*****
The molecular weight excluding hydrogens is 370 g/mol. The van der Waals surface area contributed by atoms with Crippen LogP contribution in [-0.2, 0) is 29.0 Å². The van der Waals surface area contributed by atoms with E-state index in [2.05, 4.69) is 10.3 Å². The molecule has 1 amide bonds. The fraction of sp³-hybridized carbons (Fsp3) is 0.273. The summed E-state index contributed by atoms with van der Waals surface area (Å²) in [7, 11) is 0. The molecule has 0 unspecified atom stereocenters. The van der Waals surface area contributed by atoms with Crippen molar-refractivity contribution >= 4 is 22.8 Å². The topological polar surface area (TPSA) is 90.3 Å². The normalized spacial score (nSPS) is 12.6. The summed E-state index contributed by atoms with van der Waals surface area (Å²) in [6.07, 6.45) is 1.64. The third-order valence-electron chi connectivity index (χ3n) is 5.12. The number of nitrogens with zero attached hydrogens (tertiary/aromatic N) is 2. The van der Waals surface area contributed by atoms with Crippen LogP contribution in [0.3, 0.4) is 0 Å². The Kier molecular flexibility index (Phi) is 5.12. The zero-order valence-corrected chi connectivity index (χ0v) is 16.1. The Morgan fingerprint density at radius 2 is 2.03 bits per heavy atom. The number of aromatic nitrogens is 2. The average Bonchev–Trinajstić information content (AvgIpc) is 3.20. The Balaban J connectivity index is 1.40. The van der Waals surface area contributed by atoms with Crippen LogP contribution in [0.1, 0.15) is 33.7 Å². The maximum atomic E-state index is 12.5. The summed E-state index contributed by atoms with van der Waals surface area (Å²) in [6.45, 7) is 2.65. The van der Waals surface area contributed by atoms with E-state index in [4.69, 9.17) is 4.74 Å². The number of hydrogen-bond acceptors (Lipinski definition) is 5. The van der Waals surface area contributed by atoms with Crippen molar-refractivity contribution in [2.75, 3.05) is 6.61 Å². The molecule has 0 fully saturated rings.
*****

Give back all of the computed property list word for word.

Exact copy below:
The molecular weight excluding hydrogens is 370 g/mol. The van der Waals surface area contributed by atoms with Crippen LogP contribution in [-0.2, 0) is 29.0 Å². The van der Waals surface area contributed by atoms with E-state index in [2.05, 4.69) is 10.3 Å². The molecule has 1 amide bonds. The fraction of sp³-hybridized carbons (Fsp3) is 0.273. The summed E-state index contributed by atoms with van der Waals surface area (Å²) in [7, 11) is 0. The molecule has 0 unspecified atom stereocenters. The van der Waals surface area contributed by atoms with Crippen molar-refractivity contribution >= 4 is 22.8 Å². The topological polar surface area (TPSA) is 90.3 Å². The normalized spacial score (nSPS) is 12.6. The summed E-state index contributed by atoms with van der Waals surface area (Å²) in [6.07, 6.45) is 1.64. The third-order valence-electron chi connectivity index (χ3n) is 5.12. The number of nitrogens with zero attached hydrogens (tertiary/aromatic N) is 2. The van der Waals surface area contributed by atoms with Crippen LogP contribution in [0.3, 0.4) is 0 Å². The Kier molecular flexibility index (Phi) is 5.12. The zero-order valence-corrected chi connectivity index (χ0v) is 16.1. The Morgan fingerprint density at radius 2 is 2.03 bits per heavy atom. The number of aromatic nitrogens is 2. The average Bonchev–Trinajstić information content (AvgIpc) is 3.20. The Balaban J connectivity index is 1.40. The van der Waals surface area contributed by atoms with Crippen LogP contribution in [0.1, 0.15) is 33.7 Å². The maximum atomic E-state index is 12.5. The summed E-state index contributed by atoms with van der Waals surface area (Å²) in [6.45, 7) is 2.65. The van der Waals surface area contributed by atoms with E-state index in [4.69, 9.17) is 4.74 Å². The number of hydrogen-bond acceptors (Lipinski definition) is 5. The van der Waals surface area contributed by atoms with Crippen molar-refractivity contribution in [2.75, 3.05) is 6.61 Å². The molecule has 0 fully saturated rings.